There are many elements to writing a good story, but one of the most important is having great characters your readers can cheer for, identify with, or even love to hate. At Writer’s Relief, we know the actions, motivations, and choices of your characters will help move the plot forward and keep your audience emotionally invested. But if your characters seem flat, stereotypical, or unbelievable, the story won’t resonate and readers won’t stick around to see what happens next. Here’s how to write believable characters for your story and captivate your readers.
Tips For Writing Believable Characters
Get physical: It’s important to offer physical descriptions of your characters. You don’t need to go deep into detail at first, but give readers a few key points about what the characters look like—which can include what they are wearing—to help differentiate one from the other. When each character has unique physical characteristics, they won’t blend together easily or seem like stock characters. Physical details can also give insight to a character’s history or personality!
You can find inspiration for your characters’ physical characteristics by observing the people around you. Grab a cup of coffee, sit on a park bench, and notice how people are dressed and styled: Are they wearing designer jeans, blue hair, or suspenders and a belt? Is someone limping—and if so, what could be the reason? Watch for body language that you can incorporate into your characters. If you see someone staring at the ground while waiting in a line for coffee, perhaps your meek character does the same thing while waiting to speak to the handsome dragon king.
Have a backstory: The backstory of each character won’t necessarily be written into your story, but it will help improve your writing. Knowing each character’s history, hopes, and wants will allow you to treat them like three-dimensional individuals as you write—rather than cookie-cutter stereotypes. A character who won first place in every spelling bee as a child may be very particular about grammar when writing a letter, even if it’s a ransom note. When you know what motivates a character, you can make them more believable and realistic.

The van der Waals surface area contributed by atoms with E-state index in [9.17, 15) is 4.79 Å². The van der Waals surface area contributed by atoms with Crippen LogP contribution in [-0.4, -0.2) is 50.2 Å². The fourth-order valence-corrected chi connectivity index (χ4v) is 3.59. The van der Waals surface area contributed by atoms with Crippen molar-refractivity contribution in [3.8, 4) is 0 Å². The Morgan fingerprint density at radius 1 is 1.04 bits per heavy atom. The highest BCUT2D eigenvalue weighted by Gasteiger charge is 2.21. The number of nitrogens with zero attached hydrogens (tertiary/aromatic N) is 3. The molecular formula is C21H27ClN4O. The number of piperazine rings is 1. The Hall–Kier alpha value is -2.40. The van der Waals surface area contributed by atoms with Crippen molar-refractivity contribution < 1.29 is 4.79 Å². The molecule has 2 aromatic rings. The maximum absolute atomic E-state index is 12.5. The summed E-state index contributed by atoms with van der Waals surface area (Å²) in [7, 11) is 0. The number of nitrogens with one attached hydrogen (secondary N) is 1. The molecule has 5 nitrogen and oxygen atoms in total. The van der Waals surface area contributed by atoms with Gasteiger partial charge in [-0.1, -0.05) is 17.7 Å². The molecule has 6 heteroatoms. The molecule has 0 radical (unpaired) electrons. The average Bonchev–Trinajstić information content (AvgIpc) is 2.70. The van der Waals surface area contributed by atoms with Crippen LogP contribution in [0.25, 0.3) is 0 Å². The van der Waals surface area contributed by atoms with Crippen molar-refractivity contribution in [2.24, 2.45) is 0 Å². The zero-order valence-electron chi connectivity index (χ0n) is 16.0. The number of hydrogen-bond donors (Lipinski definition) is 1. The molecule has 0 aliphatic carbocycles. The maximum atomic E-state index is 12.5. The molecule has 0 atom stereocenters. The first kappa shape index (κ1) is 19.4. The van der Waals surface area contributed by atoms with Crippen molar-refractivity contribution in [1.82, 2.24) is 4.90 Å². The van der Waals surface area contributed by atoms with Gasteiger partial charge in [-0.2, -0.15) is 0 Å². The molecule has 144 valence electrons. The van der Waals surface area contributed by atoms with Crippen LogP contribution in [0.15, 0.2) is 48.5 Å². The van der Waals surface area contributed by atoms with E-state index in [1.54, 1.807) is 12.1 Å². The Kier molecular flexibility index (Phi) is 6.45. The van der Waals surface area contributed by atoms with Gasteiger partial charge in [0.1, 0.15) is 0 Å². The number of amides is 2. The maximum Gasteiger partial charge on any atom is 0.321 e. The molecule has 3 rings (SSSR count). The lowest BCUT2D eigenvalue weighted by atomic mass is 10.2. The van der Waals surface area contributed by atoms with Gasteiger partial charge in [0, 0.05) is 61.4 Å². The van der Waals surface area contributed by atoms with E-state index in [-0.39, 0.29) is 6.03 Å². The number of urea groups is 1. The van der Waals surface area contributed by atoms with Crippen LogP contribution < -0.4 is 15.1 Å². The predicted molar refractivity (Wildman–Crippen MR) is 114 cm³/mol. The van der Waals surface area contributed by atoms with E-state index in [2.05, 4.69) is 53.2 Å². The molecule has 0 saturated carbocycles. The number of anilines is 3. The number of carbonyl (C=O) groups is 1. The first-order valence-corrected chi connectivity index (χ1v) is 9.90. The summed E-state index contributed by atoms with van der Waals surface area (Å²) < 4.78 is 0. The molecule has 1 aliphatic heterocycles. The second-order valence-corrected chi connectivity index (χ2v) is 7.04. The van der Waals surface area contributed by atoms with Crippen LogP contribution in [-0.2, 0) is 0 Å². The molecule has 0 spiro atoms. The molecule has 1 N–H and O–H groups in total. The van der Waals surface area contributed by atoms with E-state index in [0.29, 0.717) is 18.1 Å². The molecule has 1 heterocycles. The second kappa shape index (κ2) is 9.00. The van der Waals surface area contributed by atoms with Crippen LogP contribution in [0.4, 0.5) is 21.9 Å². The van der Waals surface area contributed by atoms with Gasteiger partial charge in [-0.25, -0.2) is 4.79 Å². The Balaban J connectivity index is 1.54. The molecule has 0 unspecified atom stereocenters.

Give each a unique voice: Think about it—does everyone around you speak the same way? Of course not! Beyond accents, different people will use various words, phrases, and cadences of speech. Some people can’t stop talking; others barely utter a few words. Personality shines through in speech and dialogue, so use that to your advantage when building characters. The swashbuckling pirate and the royal-blooded countess in your steamy romance should not sound the same. (Unless he’s the duke in disguise who’s secretly in love with her! But we digress.)
Add some flaws: Real people aren’t perfect—so your characters shouldn’t be either. Even superheroes have flaws and weaknesses! Imperfections make it easier for your readers to identify with your story’s characters. Maybe your character puts ketchup on his eggs, or she constantly forgets her wallet. Quirks and foibles will make your characters more relatable and maybe even a little endearing.
Let them change: People learn and evolve over time. Be sure your characters have the opportunity to change as well. The transformation can be emotional or physical—and it doesn’t always have to be positive! Even if they choose not to change, their inaction will still move the story forward. When your characters aren’t static, they’ll seem more realistic.
Once you make your characters living, breathing individuals, you’ll be ready to set them loose in the world of your story. And that’s when writing gets really interesting!
Question: What is it about your favorite characters that makes them believable?